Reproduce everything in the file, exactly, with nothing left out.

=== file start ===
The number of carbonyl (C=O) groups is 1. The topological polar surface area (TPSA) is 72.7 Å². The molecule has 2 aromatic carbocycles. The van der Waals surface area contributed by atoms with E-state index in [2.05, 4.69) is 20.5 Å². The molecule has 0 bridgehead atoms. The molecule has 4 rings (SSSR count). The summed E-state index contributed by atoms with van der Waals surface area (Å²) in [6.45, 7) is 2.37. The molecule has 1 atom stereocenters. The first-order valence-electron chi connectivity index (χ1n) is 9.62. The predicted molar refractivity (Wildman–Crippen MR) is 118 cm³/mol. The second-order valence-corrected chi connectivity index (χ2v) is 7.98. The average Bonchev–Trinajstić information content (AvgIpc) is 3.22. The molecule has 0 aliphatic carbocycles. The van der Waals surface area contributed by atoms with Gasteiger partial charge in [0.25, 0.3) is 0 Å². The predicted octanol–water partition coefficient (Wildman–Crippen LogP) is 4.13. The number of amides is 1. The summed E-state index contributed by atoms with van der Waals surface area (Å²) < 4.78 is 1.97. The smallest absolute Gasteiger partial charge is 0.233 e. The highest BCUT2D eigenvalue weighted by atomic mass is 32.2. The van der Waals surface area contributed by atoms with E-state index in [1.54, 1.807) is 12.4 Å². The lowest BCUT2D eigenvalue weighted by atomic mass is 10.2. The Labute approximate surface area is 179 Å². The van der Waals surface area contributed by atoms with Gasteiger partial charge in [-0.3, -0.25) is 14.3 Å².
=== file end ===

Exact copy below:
The number of carbonyl (C=O) groups is 1. The topological polar surface area (TPSA) is 72.7 Å². The molecule has 2 aromatic carbocycles. The van der Waals surface area contributed by atoms with E-state index in [2.05, 4.69) is 20.5 Å². The molecule has 0 bridgehead atoms. The molecule has 4 rings (SSSR count). The summed E-state index contributed by atoms with van der Waals surface area (Å²) in [6.45, 7) is 2.37. The molecule has 1 atom stereocenters. The first-order valence-electron chi connectivity index (χ1n) is 9.62. The predicted molar refractivity (Wildman–Crippen MR) is 118 cm³/mol. The second-order valence-corrected chi connectivity index (χ2v) is 7.98. The average Bonchev–Trinajstić information content (AvgIpc) is 3.22. The molecule has 0 aliphatic carbocycles. The van der Waals surface area contributed by atoms with Gasteiger partial charge in [0.25, 0.3) is 0 Å². The predicted octanol–water partition coefficient (Wildman–Crippen LogP) is 4.13. The number of amides is 1. The summed E-state index contributed by atoms with van der Waals surface area (Å²) < 4.78 is 1.97. The smallest absolute Gasteiger partial charge is 0.233 e. The highest BCUT2D eigenvalue weighted by atomic mass is 32.2. The van der Waals surface area contributed by atoms with E-state index in [1.54, 1.807) is 12.4 Å². The lowest BCUT2D eigenvalue weighted by atomic mass is 10.2. The Labute approximate surface area is 179 Å². The van der Waals surface area contributed by atoms with Gasteiger partial charge in [-0.3, -0.25) is 14.3 Å².